(4/17/02 7:06:44 am)
| Embracing Inner Geekiness|
I just saw it for the third time on Sunday and realised very quickly I was still madly in love with it.
...and with Legolas. ::sheepish grin:: What can I say? My friend and I were sitting there with these glazed-over looks on our faces and my boyfriend was rolling his eyes constantly.
Don't start me on Sir Ian because I won't stop. And both Sean Bean and Viggo Mortenson were fantastic as Boromir and Aragorn, respectively.
And the scenery. Did I mention the scenery? Oy gevalt.
But okay, I'll shut up.
(5/20/02 7:47:01 am)
| Re: Embracing Inner Geekiness|
I finally saw LOR and must say I enjoyed it. Of course, I did have this little tally going of where things strayed from the book, but overall thought it was quite wonderful. Would have to see it again, there was so much going on visually.
Also glad I'm not the only one who noticed Legolas - and then there's Arogorn. But since my husband had Galadrial to sigh over, I don't feel guilty. (Doesn't one ever grow out of these absurd crushes on movie personalities?!)
Anyway - since I'm the last one to possibly see this movie, I expect you all have no interest in discussing. Just wanted to chime in, since it's still sort of swirling around in my head.
(7/3/02 9:39:24 am)
| Tolkien and Linguistics|
Tolkien, believe it or not, only wrote the mythology of his world as a backdrop for languages that he invented. The Hobbits are his representation of the people of England, Wales and Scotland. Pippin is a Hobbit of nobility corresponding to the area of Scotland. Merry is (according to most) representative of Wales, and Frodo is the Englishman. Samwise is his cockney man-servant. The point of having the Hobbits in the story- a point which the film sets out nicely in the council-scene- is that the Hobbits were the only race with enough honor to avoid corruption by the Ring. This thesis is played upon in the stories assorted encounters with other races, most notably Galdhriel's "test".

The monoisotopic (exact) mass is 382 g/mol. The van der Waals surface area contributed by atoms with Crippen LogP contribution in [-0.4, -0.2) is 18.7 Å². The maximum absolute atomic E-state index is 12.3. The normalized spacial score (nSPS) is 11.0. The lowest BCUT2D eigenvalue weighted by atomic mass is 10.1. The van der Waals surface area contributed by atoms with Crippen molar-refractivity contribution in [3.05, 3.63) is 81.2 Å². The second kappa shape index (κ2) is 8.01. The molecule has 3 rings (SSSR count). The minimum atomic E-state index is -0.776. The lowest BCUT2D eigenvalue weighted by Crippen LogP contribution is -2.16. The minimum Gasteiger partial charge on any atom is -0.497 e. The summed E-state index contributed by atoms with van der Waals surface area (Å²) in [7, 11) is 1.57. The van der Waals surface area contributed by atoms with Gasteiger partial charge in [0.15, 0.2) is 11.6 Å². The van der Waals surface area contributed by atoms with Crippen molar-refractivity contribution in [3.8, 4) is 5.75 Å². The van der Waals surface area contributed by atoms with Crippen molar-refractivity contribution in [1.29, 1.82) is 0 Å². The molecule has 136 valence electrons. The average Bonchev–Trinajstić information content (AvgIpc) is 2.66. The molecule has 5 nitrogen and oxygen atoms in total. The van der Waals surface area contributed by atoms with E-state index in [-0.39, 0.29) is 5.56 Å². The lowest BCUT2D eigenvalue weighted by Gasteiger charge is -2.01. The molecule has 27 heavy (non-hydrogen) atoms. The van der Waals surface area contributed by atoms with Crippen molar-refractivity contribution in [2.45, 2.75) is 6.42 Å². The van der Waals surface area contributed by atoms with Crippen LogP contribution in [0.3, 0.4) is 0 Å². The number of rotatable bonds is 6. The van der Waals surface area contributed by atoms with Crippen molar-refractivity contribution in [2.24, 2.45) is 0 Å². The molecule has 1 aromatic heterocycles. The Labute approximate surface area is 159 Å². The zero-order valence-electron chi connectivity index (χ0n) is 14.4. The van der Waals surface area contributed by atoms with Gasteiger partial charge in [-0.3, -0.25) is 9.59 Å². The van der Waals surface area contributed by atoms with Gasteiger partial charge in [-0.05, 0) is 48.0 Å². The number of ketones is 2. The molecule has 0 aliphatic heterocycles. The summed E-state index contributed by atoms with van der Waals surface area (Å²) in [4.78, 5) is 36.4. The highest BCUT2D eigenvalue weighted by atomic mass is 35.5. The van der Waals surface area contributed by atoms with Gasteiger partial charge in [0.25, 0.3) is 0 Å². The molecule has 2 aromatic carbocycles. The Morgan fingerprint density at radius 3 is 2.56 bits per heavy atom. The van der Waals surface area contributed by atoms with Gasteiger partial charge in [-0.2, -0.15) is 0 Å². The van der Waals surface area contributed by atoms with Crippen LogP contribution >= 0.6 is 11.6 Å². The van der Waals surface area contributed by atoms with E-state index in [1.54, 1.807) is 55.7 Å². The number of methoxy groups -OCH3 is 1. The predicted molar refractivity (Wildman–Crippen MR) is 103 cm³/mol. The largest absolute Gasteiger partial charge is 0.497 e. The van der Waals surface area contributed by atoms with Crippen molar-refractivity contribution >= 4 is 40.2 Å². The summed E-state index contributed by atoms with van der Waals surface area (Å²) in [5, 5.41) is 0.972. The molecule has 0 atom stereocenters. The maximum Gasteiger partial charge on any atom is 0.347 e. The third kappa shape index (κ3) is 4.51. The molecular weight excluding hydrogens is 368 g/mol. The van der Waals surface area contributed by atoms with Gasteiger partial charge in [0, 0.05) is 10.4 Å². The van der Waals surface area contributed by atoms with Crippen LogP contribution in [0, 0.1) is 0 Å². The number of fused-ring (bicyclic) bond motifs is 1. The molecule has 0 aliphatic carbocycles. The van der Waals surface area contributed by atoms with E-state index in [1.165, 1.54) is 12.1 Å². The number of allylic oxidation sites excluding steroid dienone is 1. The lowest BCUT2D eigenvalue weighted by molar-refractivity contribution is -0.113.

The Elvish languages (yes, there are more than one) stem from a linguistic root Tolkien called Quenya (or hig-Elven), which he created from a Finnish core. Other languages grafted into Quenya include Welsh, Brythyonic, Hebrew, and Gaelic. I say Gaelic because Tolkien was concerned with the core sounds of the language, and not so thoroughly with spelling. In other words, he recognized that while a slight pronounciation difference exists between Welsh 'gareg' and Irish 'carrock', they can be spelled the same, and the pronounciation difference written off as dialect.
There is one more Elvish language in use in the film: Sindarin. This was a common language for the Elves in Middle-Earth, though the High-Elves did not speak it. Imagine post-conquest England, with the French rulers speaking their language and the German commoners speaking theirs. Eventually the high language seeped into the lower one. This is how Tolkien created Sindarin. It is possible to see Hebrew as a brother language to Sindarin. Tolkien designed the Hebrew in Quenya to act as a parent to both Ancient Hebrew and his own Sindarin. However, Sindarin has a much heavier dose of the Gaelic languages than did Quenya. This could very well account for its seductive yet harsh sound.
In the film, it seemed that the linguists used the two languages interchangeably, but I wasn't sure. If anyone knows exactly what is the case, please let me know. Not that I want to nitpick or anything. I am simply curious.
It would be somewhat strange to see that no class regard was made for the languages in the movie, if this is indeed the case. Tolkien made a big fuss over it in his notes.
The Hobbits' language(s) were derived from the Germanic family of languages, mainly Old English. The Hobbit-names for people, places, and things are largely derivatives of Old English. Ruth Noel wrote a decent chapter on this in her book about Tolkien's languages. The rest of the book, however, does little justice to Tolkien's work.
There is also a language from the Rohirrim, which is derived from Old German and Middle German, usually the high forms. There is also some Old English in good measure. It seems that Tolkien was trying to make the Rohirrim seem as to be the Norse, or maybe even the Scythians.
The last main language that Tolkien used in the film is the so-called 'Black Speech'. He simply corrupted his other languages (mostly Sindarin) into gutturals. There are two samples of this in the book, one of which is the inscription on the ring.
Against this amazing linguistic backdrop, the tales seem to almost weave themselves. It seems to some of us as if that is indeed the point.